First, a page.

through computer-based gaming modules, and are based on the principle of scaffolding through the provision of tailored and progressivesupport for each student.Although many students experience bullying and can bene
t from education and support in addressing these challenging socialdynamics,thereisasmallgroupofchildren(10%)whoreportsconsistentlyhighlevelsofbullyingovertimeandwhorequiremoreintensivesupportincludingpracticeandcoachingtolearnessentialsocialskills(Pepler,Jiang,Craig,&Connolly,2008).Becausepublicschoolstendtobe under-resourced, it is often beyond the capacity of classroom teachers to provide the intensive and unique learning opportunities thatsome students require.
 Quest for the Golden Rule
 may provide an alternative means to provide intensive support to students in schoolthrough individualized experiences, an opportunity not typically provided through traditional approaches to bullying prevention.Early prevention and intervention for bullying problems are crucial to support children in developing healthy academic, social, andemotional coping skills (e.g., Mitchell, Ybarra, & Finkelhor, 2007). In a comprehensive review of thirty stringent studies of bullyingprevention programs, Tto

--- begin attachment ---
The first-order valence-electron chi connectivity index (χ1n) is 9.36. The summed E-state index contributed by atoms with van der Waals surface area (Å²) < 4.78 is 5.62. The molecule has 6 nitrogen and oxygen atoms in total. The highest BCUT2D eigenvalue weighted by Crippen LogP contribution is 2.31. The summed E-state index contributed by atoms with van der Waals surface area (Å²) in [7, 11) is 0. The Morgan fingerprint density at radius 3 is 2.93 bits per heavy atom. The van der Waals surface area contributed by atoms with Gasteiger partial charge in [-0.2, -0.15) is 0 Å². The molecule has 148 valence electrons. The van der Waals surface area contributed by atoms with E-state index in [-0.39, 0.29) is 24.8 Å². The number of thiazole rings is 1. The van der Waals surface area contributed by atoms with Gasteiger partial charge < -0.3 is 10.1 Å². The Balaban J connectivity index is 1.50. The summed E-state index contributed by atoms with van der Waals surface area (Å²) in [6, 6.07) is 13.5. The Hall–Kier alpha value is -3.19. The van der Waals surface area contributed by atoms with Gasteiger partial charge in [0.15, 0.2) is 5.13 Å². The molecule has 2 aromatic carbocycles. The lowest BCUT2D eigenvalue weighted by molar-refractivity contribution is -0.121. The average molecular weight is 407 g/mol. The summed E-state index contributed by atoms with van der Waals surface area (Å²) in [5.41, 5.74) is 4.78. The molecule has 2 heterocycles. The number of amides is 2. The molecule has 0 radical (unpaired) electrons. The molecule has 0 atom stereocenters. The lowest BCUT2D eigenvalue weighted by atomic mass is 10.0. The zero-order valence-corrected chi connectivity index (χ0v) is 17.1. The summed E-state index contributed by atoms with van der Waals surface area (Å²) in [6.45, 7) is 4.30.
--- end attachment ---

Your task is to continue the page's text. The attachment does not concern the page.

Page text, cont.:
and Farrington, (2009) demonstrated the effectiveness in reducing bullying and victimization by an average of 20
23%. There is modest evidence to support the effectiveness of bullying prevention programs for elementary school students (e.g., Craig,Pepler, & Shelley, 2004; Smokowski & Kopasz, 2005); however, in their meta-analysis, Tto
 and Farrington, (2009) found that programs forchildrenolderthanelevenweremoreeffective.Becauseoftheimportanceofpreventionandearlyintervention,itisessentialtoincreasetheeffectiveness of bullying programs for young children to support them before early adolescence, which is a developmental period of increased risk for bullying (Pellegrini & Bartini, 2001; Pepler, Jiang, Craig, & Connolly, 2008).
Quest for the Golden Rule
 was designed to incorporate many of the effective characteristics of established bullying prevention programs(asrecommendedbyTto
&Farrington,2009).Inadditiontotheprimaryelements,
Questforthe Golden Rule
providesanenhancedlearningexperience through the use of interactive gaming technology, which is individualized, accessible, and attractive for younger children. Fewcomputer-based bullying prevention programs have been developed for students in elementary school. An objective of the current studywastoprovidepreliminarydataregardingtheeffectivenessofinteractivebullyingpreventionsoftwaredesignedtoincreaseknowledgeandchange attitudes.